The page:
Oliver Filley, Jr. was a farmer and tinsmith who served as a militia captain during the War of 1812, although his Connecticut militia unit did not see any combat. Capt. Filley built the house at 130 Mountain Avenue in Bloomfield for his son Jay in 1834. The floorplan of the house consists of two intersecting wings, with the living quarters primarily in the west wing. The house, which has walls constructed of rubblestone and multi-colored traprock, was the third stone house to be built in Bloomfield, following a house built two years earlier by David Grant and the Francis Gillette House. The Filley House and farm were sold out of the family in 1849 and five years later was acquired by Samuel Bushnell Pinney. In 1913 the farm was acquired by the Missionaries of Our Lady of La Salette, a Catholic order which had a seminary in Hartford. They owned the property until 1987. It was acquired by the Town of Bloomfield in 1992. The Wintonbury Historical Society soon leased the house and began planning for its restoration. It will become a museum, cultural center, research library, and office for the Society.
The farmhouse at 215 Nod Road in Avon was built c. 1850 by Chester Randolph Woodford (1814-1921), a dairy and tobacco farmer who lived to the age of 107. As a young man he was a clock salesman who once employed the services of a future president, as described in his obituary in The Jewelers’ Circular (Vol. LXXXIII, No. 20, December 14, 1921):
For several years Mr. Woodford traveled through New York, New Jersey and Maryland as collector and salesman for a clock manufacturing company and became thoroughly experienced in this line. In 1838 he went to Illinois, where he became associated with his uncle, Joseph Bishop, in the clock business. While successfully engaged at this work, Mr. Woodford was accused in selling clocks in the State of Illinois without a license. The matter was brought to court and Mr. Woodford engaged Abraham Lincoln to defend him. It was maintained at the trial that the clocks were manufactured in the State and it was therefore unnecessary to secure a license, and on this defense the case was won by Woodford and his counsel. It was while traveling in this State that Mr. Woodford stopped at a tavern where several men were discussing a name for a new county. Mr. Woodford told them that they had better name it after him and they did. In 1841, he returned to his native town.
He was a member of the East Avon Congregational church, president of the Avon Creamery, and a member of the General Assembly from Avon in 1858, having been the oldest living former member. When Mr. Woodford was 105 years of age a loving cup was presented to him by the members of the General Assembly in behalf of the State. Mr. Woodford was a republican in politics and he cast his first vote for president for Martin Van Buren. He had served in his home town as selectman, tax collector, assessor and justice of the peace.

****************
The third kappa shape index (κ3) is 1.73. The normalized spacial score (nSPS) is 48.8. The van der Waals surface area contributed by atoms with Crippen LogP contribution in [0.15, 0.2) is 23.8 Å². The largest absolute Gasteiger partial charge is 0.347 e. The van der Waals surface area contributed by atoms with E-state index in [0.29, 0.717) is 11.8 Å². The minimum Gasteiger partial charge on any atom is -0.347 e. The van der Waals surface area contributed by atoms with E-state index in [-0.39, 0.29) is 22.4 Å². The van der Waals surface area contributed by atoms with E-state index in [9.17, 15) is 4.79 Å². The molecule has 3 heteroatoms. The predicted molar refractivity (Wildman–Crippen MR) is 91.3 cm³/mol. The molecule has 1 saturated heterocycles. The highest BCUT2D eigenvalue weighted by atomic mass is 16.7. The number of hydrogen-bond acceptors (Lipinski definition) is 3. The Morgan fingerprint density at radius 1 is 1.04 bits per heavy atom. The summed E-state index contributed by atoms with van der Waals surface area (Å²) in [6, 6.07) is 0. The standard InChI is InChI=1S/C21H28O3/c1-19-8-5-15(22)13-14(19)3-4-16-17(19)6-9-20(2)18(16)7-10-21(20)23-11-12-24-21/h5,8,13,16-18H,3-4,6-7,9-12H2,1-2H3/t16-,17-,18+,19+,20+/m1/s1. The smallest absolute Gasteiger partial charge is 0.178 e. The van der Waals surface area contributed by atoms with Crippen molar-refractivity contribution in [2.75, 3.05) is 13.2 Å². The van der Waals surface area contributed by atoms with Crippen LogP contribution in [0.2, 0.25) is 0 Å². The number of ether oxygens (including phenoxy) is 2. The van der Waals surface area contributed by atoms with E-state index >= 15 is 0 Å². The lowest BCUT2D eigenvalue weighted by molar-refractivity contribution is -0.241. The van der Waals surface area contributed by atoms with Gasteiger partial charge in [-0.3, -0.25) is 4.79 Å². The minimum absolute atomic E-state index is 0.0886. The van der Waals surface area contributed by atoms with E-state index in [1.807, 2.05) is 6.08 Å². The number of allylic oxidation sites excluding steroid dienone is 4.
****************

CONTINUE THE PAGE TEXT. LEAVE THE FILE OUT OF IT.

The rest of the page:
Woodford was the first farmer in Avon to grow tobacco. He started with broadleaf for cigar wrappers and, with his son Prescott, began to grow shade tobacco in 1905. Tobacco was grown by the family into the 1980s. The farm, now called the Pickin’ Patch, then switched to growing vegetables and berries, but the property still has a number of historic tobacco sheds.
The Greek Revival house at 83 Old Boston Post Road in Old Saybrook was built in 1847 by Rufus C. Shepard, a deacon of the Congregational Church who served as County Commissioner and Representative in the state legislature.
William Howe Thompson (1813-1901) acquired his father’s farm in the village of Melrose in East Windsor after his marriage to Huldah Chapin (1818-1897) in 1836. There he erected a Greek Revival farmhouse in 1850 (219 Melrose Road). Thompson had an office in the wing of his home from which he managed his various farms. He was also a civic leader, serving as selectman and tax assessor in East Windsor and as a representative in the state legislature in 1861-1862. Deacon Thompson was also one of the founders of the Broad Brook Congregational Church. Shortly before his death Thompson sold the farm to his neighbor, John Pease. In 1957 the farm passed from the Pease to the Smigiel family, which grew tobacco. Today the property survives as a particularly well-preserved example of a Connecticut River Valley farmstead, with associated nineteenth-century barn, tobacco shed and pumphouse.